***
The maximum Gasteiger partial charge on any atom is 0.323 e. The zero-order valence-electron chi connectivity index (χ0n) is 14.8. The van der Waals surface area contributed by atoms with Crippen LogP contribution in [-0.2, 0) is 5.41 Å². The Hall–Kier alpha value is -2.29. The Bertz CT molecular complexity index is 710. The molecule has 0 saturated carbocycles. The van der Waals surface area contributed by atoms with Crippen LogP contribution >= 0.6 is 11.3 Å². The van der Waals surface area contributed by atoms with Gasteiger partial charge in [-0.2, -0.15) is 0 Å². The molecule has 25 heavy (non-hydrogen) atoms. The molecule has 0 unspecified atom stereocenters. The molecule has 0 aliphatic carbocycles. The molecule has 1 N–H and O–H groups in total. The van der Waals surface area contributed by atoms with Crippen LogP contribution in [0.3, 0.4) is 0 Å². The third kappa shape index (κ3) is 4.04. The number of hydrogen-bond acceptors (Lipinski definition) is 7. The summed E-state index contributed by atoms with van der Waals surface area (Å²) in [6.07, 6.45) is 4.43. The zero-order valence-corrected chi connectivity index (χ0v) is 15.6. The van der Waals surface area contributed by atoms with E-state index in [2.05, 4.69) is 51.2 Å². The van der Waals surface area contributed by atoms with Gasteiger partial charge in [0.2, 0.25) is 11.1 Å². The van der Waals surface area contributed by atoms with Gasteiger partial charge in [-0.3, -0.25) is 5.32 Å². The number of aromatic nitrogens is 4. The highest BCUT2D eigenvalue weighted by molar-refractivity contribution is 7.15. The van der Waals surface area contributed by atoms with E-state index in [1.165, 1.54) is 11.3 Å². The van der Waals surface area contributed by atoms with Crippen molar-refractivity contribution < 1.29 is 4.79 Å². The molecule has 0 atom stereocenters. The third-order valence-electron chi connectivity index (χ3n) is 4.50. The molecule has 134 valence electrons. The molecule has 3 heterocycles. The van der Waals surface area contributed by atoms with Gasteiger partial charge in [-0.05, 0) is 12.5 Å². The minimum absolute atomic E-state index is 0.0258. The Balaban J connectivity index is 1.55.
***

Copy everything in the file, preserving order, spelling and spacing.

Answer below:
The maximum Gasteiger partial charge on any atom is 0.323 e. The zero-order valence-electron chi connectivity index (χ0n) is 14.8. The van der Waals surface area contributed by atoms with Crippen LogP contribution in [-0.2, 0) is 5.41 Å². The Hall–Kier alpha value is -2.29. The Bertz CT molecular complexity index is 710. The molecule has 0 saturated carbocycles. The van der Waals surface area contributed by atoms with Crippen LogP contribution >= 0.6 is 11.3 Å². The van der Waals surface area contributed by atoms with Gasteiger partial charge in [-0.2, -0.15) is 0 Å². The molecule has 25 heavy (non-hydrogen) atoms. The molecule has 0 unspecified atom stereocenters. The molecule has 0 aliphatic carbocycles. The molecule has 1 N–H and O–H groups in total. The van der Waals surface area contributed by atoms with Crippen LogP contribution in [0.3, 0.4) is 0 Å². The third kappa shape index (κ3) is 4.04. The number of hydrogen-bond acceptors (Lipinski definition) is 7. The summed E-state index contributed by atoms with van der Waals surface area (Å²) in [6.07, 6.45) is 4.43. The zero-order valence-corrected chi connectivity index (χ0v) is 15.6. The van der Waals surface area contributed by atoms with E-state index in [2.05, 4.69) is 51.2 Å². The van der Waals surface area contributed by atoms with Gasteiger partial charge in [0.2, 0.25) is 11.1 Å². The van der Waals surface area contributed by atoms with Gasteiger partial charge in [-0.3, -0.25) is 5.32 Å². The number of aromatic nitrogens is 4. The highest BCUT2D eigenvalue weighted by molar-refractivity contribution is 7.15. The van der Waals surface area contributed by atoms with E-state index in [1.165, 1.54) is 11.3 Å². The van der Waals surface area contributed by atoms with Crippen molar-refractivity contribution < 1.29 is 4.79 Å². The molecule has 0 atom stereocenters. The third-order valence-electron chi connectivity index (χ3n) is 4.50. The molecule has 134 valence electrons. The molecule has 3 heterocycles. The van der Waals surface area contributed by atoms with Gasteiger partial charge in [-0.05, 0) is 12.5 Å². The minimum absolute atomic E-state index is 0.0258. The Balaban J connectivity index is 1.55.